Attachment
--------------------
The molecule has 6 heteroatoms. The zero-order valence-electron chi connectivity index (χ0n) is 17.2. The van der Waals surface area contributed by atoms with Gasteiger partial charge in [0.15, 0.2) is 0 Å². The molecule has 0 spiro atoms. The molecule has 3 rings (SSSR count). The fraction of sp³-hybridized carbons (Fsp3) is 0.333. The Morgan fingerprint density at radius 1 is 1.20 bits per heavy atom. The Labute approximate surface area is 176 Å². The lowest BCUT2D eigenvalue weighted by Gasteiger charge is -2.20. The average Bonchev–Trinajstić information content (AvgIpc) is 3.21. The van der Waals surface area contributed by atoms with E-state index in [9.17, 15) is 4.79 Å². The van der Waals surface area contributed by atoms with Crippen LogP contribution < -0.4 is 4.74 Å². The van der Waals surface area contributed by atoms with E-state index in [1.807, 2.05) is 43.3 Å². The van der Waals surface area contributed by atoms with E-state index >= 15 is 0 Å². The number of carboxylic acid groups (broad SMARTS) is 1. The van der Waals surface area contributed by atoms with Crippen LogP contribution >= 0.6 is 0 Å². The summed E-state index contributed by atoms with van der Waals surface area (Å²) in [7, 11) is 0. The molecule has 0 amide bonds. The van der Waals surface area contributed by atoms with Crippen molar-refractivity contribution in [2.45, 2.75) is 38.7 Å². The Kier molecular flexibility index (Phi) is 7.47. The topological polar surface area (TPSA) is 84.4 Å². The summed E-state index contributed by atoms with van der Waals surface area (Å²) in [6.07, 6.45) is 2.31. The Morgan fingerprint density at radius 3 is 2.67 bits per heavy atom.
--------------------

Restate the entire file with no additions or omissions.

The molecule has 6 heteroatoms. The zero-order valence-electron chi connectivity index (χ0n) is 17.2. The van der Waals surface area contributed by atoms with Gasteiger partial charge in [0.15, 0.2) is 0 Å². The molecule has 0 spiro atoms. The molecule has 3 rings (SSSR count). The fraction of sp³-hybridized carbons (Fsp3) is 0.333. The Morgan fingerprint density at radius 1 is 1.20 bits per heavy atom. The Labute approximate surface area is 176 Å². The lowest BCUT2D eigenvalue weighted by Gasteiger charge is -2.20. The average Bonchev–Trinajstić information content (AvgIpc) is 3.21. The van der Waals surface area contributed by atoms with E-state index in [9.17, 15) is 4.79 Å². The van der Waals surface area contributed by atoms with Crippen LogP contribution < -0.4 is 4.74 Å². The van der Waals surface area contributed by atoms with E-state index in [1.807, 2.05) is 43.3 Å². The van der Waals surface area contributed by atoms with E-state index >= 15 is 0 Å². The number of carboxylic acid groups (broad SMARTS) is 1. The van der Waals surface area contributed by atoms with Crippen LogP contribution >= 0.6 is 0 Å². The summed E-state index contributed by atoms with van der Waals surface area (Å²) in [7, 11) is 0. The molecule has 0 amide bonds. The van der Waals surface area contributed by atoms with Crippen molar-refractivity contribution in [2.45, 2.75) is 38.7 Å². The Kier molecular flexibility index (Phi) is 7.47. The topological polar surface area (TPSA) is 84.4 Å². The summed E-state index contributed by atoms with van der Waals surface area (Å²) in [6.07, 6.45) is 2.31. The Morgan fingerprint density at radius 3 is 2.67 bits per heavy atom.